Collective residences


From Friday, 15 October 2021 to Friday, 22 October 2021

Professor of Petrology and Volcanology at Faculty of Earth Sciences (University of Iceland)


Professor of Petrology and Volcanology at Faculty of Earth Sciences (University of Iceland). His expertise on ’hot spot’ volcanism and magmatism, particularly in Iceland, is coupled with across-the-board experience in research on ancient and active volcanic systems. Thordarson has been instrumental in studies on the physical volcanology of flood lava eruptions, which has revolutionized our understanding of these giants among basalt eruptions. In particular, it has produced new insight into the modes by which these lava flows were emplaced, as well as their potential environmental and climatic effects. The significance of this work is clearly demonstrated by its wide application, which extends from terrestrial Archaean to modern lava flow fields to basaltic lava flows on Mars. He has studied Icelandic volcanoes for more than 30 years and has been instrumental in research on the physical volcanology of effusive and explosive eruptions in Iceland including long- and sort-term magma evolution, plumbing system dynamics, as well as their environmental, climatic and societal effects. Thordarson has been involved in Research on the Laki event spans more than a quarter of a century and is the world’s leading expert on the eruption, with >600 citations to the 23 papers that he has published on different aspects of the eruption; from physical volcanology and petrochemistry (including magma degassing) to climatic, environmental and societal impacts. Current research is centred on volcanism and magmatism in Iceland, with emphasis on the physical volcanology, volcanic stratigraphy, shallow conduit processes and timescales of magmatic processes within active and extinct volcanic systems in Iceland – including Grímsvötn (2004 and 2011 events)/Laki AD1783-84, Katla/Eldgjá AD934, Eyjafjallajökull (2010 event), Hekla (1845, 1766, 1693, 1300, 1158, 1104, H3 and H4 events) Krafla (1984 event), Askja (Holocene volcanism) and the 1794, 1867 and 1014-15 Holuhraun events.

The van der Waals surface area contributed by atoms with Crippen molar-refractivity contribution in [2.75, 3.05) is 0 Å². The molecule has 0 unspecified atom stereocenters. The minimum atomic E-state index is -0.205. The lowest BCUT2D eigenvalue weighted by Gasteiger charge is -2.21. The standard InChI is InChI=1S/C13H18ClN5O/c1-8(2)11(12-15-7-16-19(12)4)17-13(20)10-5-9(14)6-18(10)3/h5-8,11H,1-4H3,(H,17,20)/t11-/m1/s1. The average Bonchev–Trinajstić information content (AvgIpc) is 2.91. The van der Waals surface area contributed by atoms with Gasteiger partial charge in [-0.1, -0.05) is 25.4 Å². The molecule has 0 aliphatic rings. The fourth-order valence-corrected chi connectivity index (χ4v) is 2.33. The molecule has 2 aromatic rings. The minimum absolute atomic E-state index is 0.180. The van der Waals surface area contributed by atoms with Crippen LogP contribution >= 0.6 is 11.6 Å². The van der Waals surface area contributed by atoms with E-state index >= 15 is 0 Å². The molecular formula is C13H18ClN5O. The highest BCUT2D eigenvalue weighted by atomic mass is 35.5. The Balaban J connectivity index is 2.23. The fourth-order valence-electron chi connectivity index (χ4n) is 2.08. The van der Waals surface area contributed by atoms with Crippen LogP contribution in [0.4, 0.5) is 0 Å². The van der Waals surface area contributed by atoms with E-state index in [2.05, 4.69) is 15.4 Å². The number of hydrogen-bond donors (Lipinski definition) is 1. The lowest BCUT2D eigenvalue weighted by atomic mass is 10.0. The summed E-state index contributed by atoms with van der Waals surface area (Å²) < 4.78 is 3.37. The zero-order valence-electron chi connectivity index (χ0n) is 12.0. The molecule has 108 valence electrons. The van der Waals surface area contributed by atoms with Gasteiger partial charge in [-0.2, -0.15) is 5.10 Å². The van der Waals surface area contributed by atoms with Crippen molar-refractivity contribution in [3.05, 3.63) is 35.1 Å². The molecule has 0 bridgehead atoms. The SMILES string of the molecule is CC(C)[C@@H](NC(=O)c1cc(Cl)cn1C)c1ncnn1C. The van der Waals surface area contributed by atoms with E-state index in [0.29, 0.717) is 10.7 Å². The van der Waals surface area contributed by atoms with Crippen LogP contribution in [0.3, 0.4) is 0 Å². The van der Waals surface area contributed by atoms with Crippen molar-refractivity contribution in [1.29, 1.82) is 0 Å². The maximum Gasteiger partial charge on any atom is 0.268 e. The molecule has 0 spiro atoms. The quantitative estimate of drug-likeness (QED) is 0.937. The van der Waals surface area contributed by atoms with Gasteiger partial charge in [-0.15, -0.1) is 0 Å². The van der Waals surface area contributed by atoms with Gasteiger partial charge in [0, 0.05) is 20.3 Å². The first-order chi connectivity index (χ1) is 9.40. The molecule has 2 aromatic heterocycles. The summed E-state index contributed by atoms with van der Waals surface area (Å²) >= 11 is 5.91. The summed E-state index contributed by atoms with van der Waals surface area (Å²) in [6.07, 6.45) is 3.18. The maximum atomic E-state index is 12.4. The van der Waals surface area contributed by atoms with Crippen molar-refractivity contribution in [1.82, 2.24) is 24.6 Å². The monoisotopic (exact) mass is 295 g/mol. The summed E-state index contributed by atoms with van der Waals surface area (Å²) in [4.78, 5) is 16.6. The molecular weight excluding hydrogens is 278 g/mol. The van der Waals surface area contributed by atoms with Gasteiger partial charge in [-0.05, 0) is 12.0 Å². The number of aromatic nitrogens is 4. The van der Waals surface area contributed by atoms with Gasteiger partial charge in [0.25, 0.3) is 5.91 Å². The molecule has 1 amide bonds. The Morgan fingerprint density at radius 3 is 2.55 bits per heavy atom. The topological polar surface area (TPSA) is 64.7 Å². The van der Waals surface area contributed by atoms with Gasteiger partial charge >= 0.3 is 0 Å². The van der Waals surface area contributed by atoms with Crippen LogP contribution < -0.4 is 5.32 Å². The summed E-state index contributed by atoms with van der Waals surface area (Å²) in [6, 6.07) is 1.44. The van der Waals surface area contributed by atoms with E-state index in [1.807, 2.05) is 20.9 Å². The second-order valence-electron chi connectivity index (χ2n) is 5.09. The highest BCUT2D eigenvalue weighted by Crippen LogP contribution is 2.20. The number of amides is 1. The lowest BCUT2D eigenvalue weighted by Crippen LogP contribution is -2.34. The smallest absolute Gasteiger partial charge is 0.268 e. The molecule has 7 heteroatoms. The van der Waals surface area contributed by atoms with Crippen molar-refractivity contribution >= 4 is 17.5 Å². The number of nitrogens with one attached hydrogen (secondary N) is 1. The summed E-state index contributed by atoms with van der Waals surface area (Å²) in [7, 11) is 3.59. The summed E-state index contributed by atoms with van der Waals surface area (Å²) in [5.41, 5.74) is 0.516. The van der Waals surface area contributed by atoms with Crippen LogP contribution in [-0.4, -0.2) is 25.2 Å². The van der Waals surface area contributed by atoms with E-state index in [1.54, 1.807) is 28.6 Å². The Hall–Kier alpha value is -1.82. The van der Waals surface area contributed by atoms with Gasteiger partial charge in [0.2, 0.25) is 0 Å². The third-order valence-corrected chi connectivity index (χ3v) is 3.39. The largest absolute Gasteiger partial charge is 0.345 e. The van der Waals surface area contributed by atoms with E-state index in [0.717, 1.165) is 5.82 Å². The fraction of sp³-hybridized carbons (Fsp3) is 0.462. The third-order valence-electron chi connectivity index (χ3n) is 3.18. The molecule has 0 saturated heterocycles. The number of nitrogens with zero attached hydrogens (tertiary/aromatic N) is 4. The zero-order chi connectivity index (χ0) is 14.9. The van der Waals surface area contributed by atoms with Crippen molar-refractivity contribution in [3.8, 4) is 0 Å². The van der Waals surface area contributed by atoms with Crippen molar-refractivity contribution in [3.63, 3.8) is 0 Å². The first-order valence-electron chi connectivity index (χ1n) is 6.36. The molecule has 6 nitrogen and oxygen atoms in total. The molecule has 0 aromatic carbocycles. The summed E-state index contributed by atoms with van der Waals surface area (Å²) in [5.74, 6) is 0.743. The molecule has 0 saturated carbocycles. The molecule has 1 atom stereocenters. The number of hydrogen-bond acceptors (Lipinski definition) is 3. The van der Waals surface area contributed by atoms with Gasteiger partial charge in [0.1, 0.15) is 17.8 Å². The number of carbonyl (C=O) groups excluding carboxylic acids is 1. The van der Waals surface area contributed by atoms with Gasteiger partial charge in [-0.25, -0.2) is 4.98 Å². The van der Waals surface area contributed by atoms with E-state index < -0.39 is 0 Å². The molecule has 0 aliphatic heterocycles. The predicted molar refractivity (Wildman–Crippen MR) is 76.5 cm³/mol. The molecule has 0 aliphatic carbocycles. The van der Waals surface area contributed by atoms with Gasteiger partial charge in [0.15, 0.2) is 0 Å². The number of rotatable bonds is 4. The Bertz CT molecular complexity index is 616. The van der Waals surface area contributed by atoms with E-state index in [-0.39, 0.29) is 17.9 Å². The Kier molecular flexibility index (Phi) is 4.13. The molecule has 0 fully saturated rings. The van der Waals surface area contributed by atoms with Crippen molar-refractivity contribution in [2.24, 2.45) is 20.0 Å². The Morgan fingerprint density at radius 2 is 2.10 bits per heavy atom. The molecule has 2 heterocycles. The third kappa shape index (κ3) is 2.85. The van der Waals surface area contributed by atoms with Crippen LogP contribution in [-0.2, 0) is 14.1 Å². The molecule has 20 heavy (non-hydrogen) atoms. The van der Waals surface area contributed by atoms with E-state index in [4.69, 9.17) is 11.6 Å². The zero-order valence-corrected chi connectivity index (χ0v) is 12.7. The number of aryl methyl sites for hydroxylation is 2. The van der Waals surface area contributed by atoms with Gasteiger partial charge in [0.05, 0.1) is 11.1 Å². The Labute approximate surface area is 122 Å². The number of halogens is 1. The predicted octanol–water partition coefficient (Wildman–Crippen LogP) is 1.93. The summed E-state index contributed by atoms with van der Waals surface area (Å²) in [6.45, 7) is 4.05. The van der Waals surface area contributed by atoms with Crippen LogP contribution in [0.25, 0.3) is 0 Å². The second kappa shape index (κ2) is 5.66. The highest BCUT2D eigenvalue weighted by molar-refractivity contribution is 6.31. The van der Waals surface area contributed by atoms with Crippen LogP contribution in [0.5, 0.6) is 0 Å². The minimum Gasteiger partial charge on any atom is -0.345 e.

Notícies, articles i activitats

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